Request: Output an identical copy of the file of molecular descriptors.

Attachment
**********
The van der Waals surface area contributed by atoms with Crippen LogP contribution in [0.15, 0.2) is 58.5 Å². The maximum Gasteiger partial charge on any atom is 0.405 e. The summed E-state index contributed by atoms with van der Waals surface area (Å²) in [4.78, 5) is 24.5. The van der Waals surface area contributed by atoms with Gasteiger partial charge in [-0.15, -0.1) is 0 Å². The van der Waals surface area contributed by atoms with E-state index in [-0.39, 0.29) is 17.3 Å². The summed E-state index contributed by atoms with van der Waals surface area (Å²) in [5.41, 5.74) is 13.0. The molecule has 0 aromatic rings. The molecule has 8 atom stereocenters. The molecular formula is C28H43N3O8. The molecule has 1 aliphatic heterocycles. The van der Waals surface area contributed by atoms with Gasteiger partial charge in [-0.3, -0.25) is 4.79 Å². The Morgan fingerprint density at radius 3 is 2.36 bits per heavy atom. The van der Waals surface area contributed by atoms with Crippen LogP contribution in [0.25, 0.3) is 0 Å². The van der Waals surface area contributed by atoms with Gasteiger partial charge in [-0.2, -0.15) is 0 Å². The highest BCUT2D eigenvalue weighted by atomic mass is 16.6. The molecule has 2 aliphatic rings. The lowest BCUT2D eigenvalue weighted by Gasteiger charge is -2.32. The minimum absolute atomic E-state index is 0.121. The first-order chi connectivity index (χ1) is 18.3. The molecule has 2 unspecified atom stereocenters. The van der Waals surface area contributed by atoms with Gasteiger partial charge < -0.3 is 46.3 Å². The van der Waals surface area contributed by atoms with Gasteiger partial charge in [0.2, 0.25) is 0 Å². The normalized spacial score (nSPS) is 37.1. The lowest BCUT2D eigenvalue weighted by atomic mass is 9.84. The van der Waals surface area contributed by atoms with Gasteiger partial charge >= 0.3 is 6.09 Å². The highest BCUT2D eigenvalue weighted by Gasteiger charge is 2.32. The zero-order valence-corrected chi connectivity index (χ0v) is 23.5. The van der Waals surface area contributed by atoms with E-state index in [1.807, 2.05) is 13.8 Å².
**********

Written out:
The van der Waals surface area contributed by atoms with Crippen LogP contribution in [0.15, 0.2) is 58.5 Å². The maximum Gasteiger partial charge on any atom is 0.405 e. The summed E-state index contributed by atoms with van der Waals surface area (Å²) in [4.78, 5) is 24.5. The van der Waals surface area contributed by atoms with Gasteiger partial charge in [-0.15, -0.1) is 0 Å². The van der Waals surface area contributed by atoms with E-state index in [-0.39, 0.29) is 17.3 Å². The summed E-state index contributed by atoms with van der Waals surface area (Å²) in [5.41, 5.74) is 13.0. The molecule has 0 aromatic rings. The molecule has 8 atom stereocenters. The molecular formula is C28H43N3O8. The molecule has 1 aliphatic heterocycles. The van der Waals surface area contributed by atoms with Gasteiger partial charge in [-0.3, -0.25) is 4.79 Å². The Morgan fingerprint density at radius 3 is 2.36 bits per heavy atom. The van der Waals surface area contributed by atoms with Crippen LogP contribution in [0.25, 0.3) is 0 Å². The van der Waals surface area contributed by atoms with Gasteiger partial charge in [-0.2, -0.15) is 0 Å². The highest BCUT2D eigenvalue weighted by atomic mass is 16.6. The molecule has 2 aliphatic rings. The lowest BCUT2D eigenvalue weighted by Gasteiger charge is -2.32. The minimum absolute atomic E-state index is 0.121. The first-order chi connectivity index (χ1) is 18.3. The molecule has 2 unspecified atom stereocenters. The van der Waals surface area contributed by atoms with Gasteiger partial charge < -0.3 is 46.3 Å². The van der Waals surface area contributed by atoms with Gasteiger partial charge in [0.2, 0.25) is 0 Å². The normalized spacial score (nSPS) is 37.1. The lowest BCUT2D eigenvalue weighted by atomic mass is 9.84. The van der Waals surface area contributed by atoms with Gasteiger partial charge >= 0.3 is 6.09 Å². The highest BCUT2D eigenvalue weighted by Gasteiger charge is 2.32. The zero-order valence-corrected chi connectivity index (χ0v) is 23.5. The van der Waals surface area contributed by atoms with E-state index in [1.807, 2.05) is 13.8 Å².